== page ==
I'm new to NIO, and I am trying to figure out how Jetty leverages NIO.

My understanding of how traditional servlet containers that use Blocking IO service a request is as follows:

  1. A request arrives
  2. A thread is allocated to process the request and the servlet method (doGet etc) is invoked
  3. Servlet method is handed an InputStream and OutputStream
  4. The servlet method reads from the InputStream and writes to the OutputStream
  5. The InputStream and OutputStream are basically tied to the respective streams of the underlying Socket

What is different when an NIO connector is used? My guess is along the following lines:

  1. A request arrives
  2. Jetty uses NIO connector and buffers the entire request asynchronously
  3. Once request has been read completely wrap the buffer in an InputStream
  4. Create an empty response buffer (wrapped in an OutputStream)
  5. Allocate a thread and invoke the servlet method (doGet etc) handing the above wrapper streams
  6. Servlet method writes to the wrapped (buffered) response stream and returns from the servlet method
  7. Jetty uses NIO to write the response buffer contents to the underlying SocketChannel

From the Jetty documentation, I found the following:

SelectChannelConnector - This connector uses efficient NIO buffers with a non-blocking threading model. Jetty uses Direct NIO buffers, and allocates threads only to connections with requests. Synchronization simulates blocking for the servlet API, and any unflushed content at the end of request handling is written asynchronously.

I'm not sure I understand what Synchronization simulates blocking for the servlet API means?

1 Answer 1


You don't have it exactly correct. When jetty uses an NIO connector (and 9 only supports NIO) it works as follows:

  1. Idle state as a few threads (1-4 depending on # cores) calling the selector, looking for IO activity. This has been scaled to over 1,000,000 connections on Jetty.
  2. When selector sees IO activity, it calls a handle method on the connection, which either:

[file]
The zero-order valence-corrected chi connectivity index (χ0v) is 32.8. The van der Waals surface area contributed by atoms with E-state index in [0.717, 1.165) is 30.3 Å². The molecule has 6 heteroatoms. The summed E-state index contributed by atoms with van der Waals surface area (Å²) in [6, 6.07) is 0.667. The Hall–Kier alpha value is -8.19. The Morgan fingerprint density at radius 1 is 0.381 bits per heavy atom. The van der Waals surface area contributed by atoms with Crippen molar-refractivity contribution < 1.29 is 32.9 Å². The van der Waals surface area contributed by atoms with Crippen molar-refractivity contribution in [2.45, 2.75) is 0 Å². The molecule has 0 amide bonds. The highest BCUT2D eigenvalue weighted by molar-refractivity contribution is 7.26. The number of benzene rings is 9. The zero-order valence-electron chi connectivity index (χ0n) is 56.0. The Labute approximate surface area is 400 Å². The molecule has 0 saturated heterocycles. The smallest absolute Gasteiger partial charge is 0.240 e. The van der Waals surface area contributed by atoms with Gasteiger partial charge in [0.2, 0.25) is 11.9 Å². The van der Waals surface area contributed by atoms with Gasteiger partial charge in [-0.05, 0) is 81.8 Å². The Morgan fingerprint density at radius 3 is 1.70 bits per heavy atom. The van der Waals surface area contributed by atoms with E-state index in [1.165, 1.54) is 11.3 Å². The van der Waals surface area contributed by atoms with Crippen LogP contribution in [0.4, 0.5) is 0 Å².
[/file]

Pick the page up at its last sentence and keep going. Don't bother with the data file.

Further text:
• something else has registered that it is blocked waiting for IO for this connection, so in that case the selector just wakes up whoever was blocked.
    • otherwise a thread is dispatched to handle the connection.
  3. If a thread is dispatched, then it will attempt to read the connection and parse it. What happens now depends on if the connection is http, spdy, http2 or websocket.

    • for http, if the request headers are complete, the thread goes on to call the handling of the request (eventually this gets to the servlet) without waiting for any content.
    • for http2/spdy another dispatch is required, but see the discussion about Eat-What-You-Kill strategy on the list: http://dev.eclipse.org/mhonarc/lists/jetty-dev/msg02166.html
    • for websocket the message handling is called.
  4. Once a thread is dispatched to a servlet, it looks to it like the servlet IO is blocking, but underneath the level of HttpInputStream and HttpOutputStream all the IO is async with callbacks. The blocking API uses a special blocking callback to achieve blocking. This means that if the servlet chooses to use async IO, then it is just bypassing the blocking callback and using the async API more or less directly.

  5. A servlet can suspend using request.startAsync, in which case the dispatched thread is returned to the thread pool, but the associated connection is not marked as interested in IO. Async IO can be performed, but a AsyncContext event is need to either reallocate a thread or to re-enroll the connection for IO activity once the async cycle is complete.

This view is slightly complicated by http2 and spdy, which are multiplexed, so they can involve an extra dispatch.

Any HTTP framework that does not dispatch can go really really fast in benchmark code, but when faced with a real application that can do silly things like block on databases, files system, REST services etc... then lack of dispatch just means that one connection can hold up all the other connections on the system.

For some more info on how jetty handles async and dispatch see:

  • 1
    Wait ! :-) Do you mean Jetty 9 offers ONLY non-blocking IO ? So what about my jetty-maven-plugin 9.2.2.v20140723 ?<groupId>org.eclipse.jetty</groupId> <artifactId>jetty-maven-plugin</artifactId> <version>9.2.2.v20140723</version> <configuration>   <httpConnector> <port>8888</port> </httpConnector> Is that blocking or non-blocking ?
    – Stephane
    Dec 9, 2015 at 15:13

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